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Hobart was allowed free rein to his considerable powers of innovation and creativity. There were three main challenges – the water, the enemy opposition and obstacles to mobility once land had been reached. Mine clearers, bunker busters, obstacle clearers and even amphibious tanks were brought into the fold. Hobart didn’t design them however, and many of the concepts had been around for a while.
The flail tank, continuously beating heavy chains in front of it to detonate mines, was used in the North African desert and in Sicily. The fascine principle had been used by British tanks in the First War.
But Hobart recognised and harnessed the potential of having flamethrowers, demolition tanks, bridges, ramps, and mine clearance capability immediately to hand, alongside the infantry and engineers, as they landed on the beach. Hobart harnessed them into a robust formation that could undertake complex, combined arms operations in direct support of assault troops.
Most systems were based upon existing armoured chassis – primarily the Sherman and the Churchill. The Churchill AVRE (Armoured Vehicle Royal Engineers) generally had one specialised skill – such as a box girder bridge attached, a “fascine” bundle of logs for crossing trenches or a heavy duty roll of canvas to lay across soft sand or boggy ground – as a well as a short-barrelled “Petard” mortar for use against bunkers and other defensive positions.
The Americans were generally less convinced by the “Funnies” as they became nicknamed. They had no similar formation to 79th Armoured Division and, for D-Day, chose only to employ the Sherman DD amphibious tanks.
Hobart’s “Funnies” on D-Day
The division never operated as a division. It was parcelled out – often into very small groups – in accordance with the specific support requirement for particular operations. On D-Day itself and the battle for Normandy, broadly speaking, the “Funnies” acquitted themselves very well.
The possible exception were the Sherman DD tanks. Launched miles from some beaches, many foundered and sank in the less than ideal wind and tide conditions. However, many enterprising landing craft commanders made local tactical decisions on the day and chose to bring the DDs in closer to shore – some even driving them straight on to the beach.
This brief quote (originally from Stephen Ambrose’s D-Day), gives a good flavour of the performance of the Funnies on the British Sword beach – including the need for extreme improvisation in the heat of battle:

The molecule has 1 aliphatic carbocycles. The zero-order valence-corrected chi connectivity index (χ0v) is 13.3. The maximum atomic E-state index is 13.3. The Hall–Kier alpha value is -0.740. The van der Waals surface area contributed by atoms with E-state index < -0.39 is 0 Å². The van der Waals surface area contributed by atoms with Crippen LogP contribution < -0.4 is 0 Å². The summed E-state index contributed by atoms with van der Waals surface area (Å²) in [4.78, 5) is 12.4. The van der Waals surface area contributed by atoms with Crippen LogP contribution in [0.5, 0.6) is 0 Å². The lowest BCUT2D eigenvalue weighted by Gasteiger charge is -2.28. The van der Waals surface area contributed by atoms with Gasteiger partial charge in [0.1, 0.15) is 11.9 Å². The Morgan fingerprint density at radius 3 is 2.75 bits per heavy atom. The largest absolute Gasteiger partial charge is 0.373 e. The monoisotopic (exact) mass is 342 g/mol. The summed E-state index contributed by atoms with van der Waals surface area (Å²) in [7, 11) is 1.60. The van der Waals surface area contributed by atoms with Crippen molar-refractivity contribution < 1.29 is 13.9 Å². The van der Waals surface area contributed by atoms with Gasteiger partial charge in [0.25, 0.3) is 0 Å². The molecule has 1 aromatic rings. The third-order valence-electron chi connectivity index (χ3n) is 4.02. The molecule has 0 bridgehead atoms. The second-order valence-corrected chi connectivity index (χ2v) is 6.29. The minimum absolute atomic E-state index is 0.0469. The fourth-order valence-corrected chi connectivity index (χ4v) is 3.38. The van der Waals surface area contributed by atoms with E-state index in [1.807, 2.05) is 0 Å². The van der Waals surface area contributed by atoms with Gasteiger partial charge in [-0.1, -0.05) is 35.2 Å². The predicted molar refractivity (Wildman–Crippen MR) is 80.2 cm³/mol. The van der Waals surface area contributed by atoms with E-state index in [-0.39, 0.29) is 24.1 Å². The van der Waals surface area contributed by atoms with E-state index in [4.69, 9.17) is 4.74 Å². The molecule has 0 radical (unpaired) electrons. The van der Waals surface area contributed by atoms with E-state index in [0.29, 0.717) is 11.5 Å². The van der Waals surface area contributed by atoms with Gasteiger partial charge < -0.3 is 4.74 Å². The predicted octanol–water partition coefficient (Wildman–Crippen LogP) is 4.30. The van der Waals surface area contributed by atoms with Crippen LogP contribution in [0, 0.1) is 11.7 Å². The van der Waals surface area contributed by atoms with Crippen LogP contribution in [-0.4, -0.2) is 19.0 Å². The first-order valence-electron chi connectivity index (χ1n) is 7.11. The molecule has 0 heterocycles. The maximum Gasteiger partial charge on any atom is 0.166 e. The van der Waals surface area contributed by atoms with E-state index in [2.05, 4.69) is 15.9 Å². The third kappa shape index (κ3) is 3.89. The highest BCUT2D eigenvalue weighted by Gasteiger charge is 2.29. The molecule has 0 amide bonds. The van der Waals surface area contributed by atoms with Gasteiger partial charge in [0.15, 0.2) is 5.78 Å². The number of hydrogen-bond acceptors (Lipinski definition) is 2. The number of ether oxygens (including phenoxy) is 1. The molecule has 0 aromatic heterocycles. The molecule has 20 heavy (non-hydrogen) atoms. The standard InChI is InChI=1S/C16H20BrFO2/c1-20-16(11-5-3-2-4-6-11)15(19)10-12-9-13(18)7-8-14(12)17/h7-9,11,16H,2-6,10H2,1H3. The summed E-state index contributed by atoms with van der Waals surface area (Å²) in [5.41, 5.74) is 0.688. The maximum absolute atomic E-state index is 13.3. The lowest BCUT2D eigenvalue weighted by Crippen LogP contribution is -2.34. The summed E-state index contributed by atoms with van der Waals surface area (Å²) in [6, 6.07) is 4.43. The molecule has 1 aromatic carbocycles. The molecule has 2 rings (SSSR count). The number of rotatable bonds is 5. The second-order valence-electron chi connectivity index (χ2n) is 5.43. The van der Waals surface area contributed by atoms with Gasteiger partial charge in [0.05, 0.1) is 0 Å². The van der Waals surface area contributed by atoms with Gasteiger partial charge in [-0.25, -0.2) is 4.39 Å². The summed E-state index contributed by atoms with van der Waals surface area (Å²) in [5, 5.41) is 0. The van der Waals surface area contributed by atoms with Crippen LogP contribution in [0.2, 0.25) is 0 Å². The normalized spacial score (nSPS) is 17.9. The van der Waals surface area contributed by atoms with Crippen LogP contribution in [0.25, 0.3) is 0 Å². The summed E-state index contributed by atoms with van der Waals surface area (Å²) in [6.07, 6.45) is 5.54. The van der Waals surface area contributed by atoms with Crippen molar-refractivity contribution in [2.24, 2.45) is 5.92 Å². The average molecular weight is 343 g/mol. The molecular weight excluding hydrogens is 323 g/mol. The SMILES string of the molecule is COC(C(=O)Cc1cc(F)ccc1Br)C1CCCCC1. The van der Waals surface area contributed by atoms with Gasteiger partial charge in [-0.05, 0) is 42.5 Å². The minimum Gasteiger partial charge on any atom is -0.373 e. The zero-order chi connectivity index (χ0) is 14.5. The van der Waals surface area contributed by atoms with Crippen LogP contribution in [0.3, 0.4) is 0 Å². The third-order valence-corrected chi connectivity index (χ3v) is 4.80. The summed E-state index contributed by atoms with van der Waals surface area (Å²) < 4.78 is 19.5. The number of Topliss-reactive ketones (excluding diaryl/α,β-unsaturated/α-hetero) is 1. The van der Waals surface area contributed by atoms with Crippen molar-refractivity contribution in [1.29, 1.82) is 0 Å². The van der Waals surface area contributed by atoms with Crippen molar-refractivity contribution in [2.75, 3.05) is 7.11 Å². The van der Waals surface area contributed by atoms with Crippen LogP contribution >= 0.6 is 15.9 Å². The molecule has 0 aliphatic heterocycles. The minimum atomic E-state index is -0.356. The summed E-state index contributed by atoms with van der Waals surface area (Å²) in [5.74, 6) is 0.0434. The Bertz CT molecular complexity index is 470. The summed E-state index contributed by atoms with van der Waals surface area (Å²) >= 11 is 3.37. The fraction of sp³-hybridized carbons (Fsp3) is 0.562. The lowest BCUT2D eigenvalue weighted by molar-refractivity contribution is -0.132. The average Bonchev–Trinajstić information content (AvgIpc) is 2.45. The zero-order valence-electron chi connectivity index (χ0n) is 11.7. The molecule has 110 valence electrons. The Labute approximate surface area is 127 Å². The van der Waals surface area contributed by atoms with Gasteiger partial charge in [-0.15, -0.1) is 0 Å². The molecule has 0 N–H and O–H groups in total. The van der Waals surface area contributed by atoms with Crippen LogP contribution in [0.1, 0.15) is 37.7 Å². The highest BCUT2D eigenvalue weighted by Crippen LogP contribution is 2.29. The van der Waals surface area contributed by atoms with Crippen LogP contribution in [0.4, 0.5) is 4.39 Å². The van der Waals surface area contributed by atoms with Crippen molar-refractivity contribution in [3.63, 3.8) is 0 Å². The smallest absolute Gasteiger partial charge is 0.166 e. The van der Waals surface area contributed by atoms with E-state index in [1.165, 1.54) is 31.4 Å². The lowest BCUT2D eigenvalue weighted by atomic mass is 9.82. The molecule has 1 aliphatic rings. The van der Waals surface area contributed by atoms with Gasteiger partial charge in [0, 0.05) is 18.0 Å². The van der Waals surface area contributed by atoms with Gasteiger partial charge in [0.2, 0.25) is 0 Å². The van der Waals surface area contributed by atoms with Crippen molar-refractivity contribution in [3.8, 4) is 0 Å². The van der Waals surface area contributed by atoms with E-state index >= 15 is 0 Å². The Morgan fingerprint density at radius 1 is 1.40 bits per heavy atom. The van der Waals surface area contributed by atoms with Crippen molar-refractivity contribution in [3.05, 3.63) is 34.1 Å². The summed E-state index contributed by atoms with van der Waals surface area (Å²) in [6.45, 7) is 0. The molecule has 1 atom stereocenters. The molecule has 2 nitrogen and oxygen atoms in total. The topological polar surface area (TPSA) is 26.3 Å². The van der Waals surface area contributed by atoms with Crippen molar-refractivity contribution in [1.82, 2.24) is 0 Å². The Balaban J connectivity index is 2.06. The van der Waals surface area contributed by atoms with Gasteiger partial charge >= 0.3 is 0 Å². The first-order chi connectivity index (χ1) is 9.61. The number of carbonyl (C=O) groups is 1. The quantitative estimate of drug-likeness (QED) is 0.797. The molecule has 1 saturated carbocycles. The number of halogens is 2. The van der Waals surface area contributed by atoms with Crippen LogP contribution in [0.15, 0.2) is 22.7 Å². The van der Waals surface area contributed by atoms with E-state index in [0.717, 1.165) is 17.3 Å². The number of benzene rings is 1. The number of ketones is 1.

“A German anti-tank gun took them under fire. The [bridge-carrying Sherman] drove right up to it and dropped its bridge directly onto the emplacement, putting the gun out of action. Flail tanks went to work, clearing paths through the mines. ‘They drove off the beach flailing [said a British major]…straight up to the dunes, then turned right flailing’…Still others of Hobart’s Funnies dropped their bridges over the sea-wall, followed by the bulldozers and then fascine-carrying tanks that dropped their bundles of logs into the anti-tank ditches. When that task was complete, the flail tanks could cross to the main lateral road, about 100 yards inland, and began flailing left and right…”
By some accounts, the “Crocodile” flamethrower tank rarely had to directly attack enemy positions. A quick demonstration of its capabilities from a distance was usually a sufficiently sobering experience to spontaneously trigger the surrender of German bunker occupants.
Operations after D-Day
And it didn’t end there. The Funnies were in service for the rest of the war on the Western Front, most notably during the lesser-known but extensive amphibious operations (particularly the OPERATION INFATUATE battle for Walcheren Island in November 1944) in waterlogged Holland in the autumn and winter of 1944 and then the brutal slugfest into Germany – including crossing the Rhine – early in the following year.
It is entirely fair to say that Percy Hobart’s creative thinking and drive made an invaluable contribution to the Allied war effort, saving many lives. The like of 79th Armoured Division (which was disbanded on 20 August 1945), in terms of scale, scope and role, has not been seen since in any army. But the principle of multi-purpose, well protected, armoured engineering vehicles that can operate directly in a combat zone endures.
After the Second World War, the British Army continued to employ new generations of AVRE, based, successively, on the chassis of the Centurion, Chieftain and, bringing it up to date, the Challenger.